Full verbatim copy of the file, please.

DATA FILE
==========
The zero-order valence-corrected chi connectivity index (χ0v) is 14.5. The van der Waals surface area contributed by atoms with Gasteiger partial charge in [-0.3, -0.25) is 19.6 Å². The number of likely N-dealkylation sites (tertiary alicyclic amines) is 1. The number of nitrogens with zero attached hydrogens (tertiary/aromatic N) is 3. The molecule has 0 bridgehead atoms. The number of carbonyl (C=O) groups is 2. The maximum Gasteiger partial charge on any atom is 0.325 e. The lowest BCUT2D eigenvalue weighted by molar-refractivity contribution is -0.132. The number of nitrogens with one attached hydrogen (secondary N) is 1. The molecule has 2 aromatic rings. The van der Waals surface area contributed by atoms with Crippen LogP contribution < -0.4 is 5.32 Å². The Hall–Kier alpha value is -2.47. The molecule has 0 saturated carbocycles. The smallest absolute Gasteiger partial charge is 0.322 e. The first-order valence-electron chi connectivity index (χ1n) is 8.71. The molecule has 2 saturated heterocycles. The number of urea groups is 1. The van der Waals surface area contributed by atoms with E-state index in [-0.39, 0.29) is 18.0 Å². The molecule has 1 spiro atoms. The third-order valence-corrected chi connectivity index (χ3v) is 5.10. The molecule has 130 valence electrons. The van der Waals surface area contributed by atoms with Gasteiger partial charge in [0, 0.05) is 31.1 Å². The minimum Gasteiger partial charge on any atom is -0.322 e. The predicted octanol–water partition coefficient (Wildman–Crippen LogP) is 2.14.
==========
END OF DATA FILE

The zero-order valence-corrected chi connectivity index (χ0v) is 14.5. The van der Waals surface area contributed by atoms with Gasteiger partial charge in [-0.3, -0.25) is 19.6 Å². The number of likely N-dealkylation sites (tertiary alicyclic amines) is 1. The number of nitrogens with zero attached hydrogens (tertiary/aromatic N) is 3. The molecule has 0 bridgehead atoms. The number of carbonyl (C=O) groups is 2. The maximum Gasteiger partial charge on any atom is 0.325 e. The lowest BCUT2D eigenvalue weighted by molar-refractivity contribution is -0.132. The number of nitrogens with one attached hydrogen (secondary N) is 1. The molecule has 2 aromatic rings. The van der Waals surface area contributed by atoms with Crippen LogP contribution < -0.4 is 5.32 Å². The Hall–Kier alpha value is -2.47. The molecule has 0 saturated carbocycles. The smallest absolute Gasteiger partial charge is 0.322 e. The first-order valence-electron chi connectivity index (χ1n) is 8.71. The molecule has 2 saturated heterocycles. The number of urea groups is 1. The van der Waals surface area contributed by atoms with E-state index in [-0.39, 0.29) is 18.0 Å². The molecule has 1 spiro atoms. The third-order valence-corrected chi connectivity index (χ3v) is 5.10. The molecule has 130 valence electrons. The van der Waals surface area contributed by atoms with Gasteiger partial charge in [0, 0.05) is 31.1 Å². The minimum Gasteiger partial charge on any atom is -0.322 e. The predicted octanol–water partition coefficient (Wildman–Crippen LogP) is 2.14.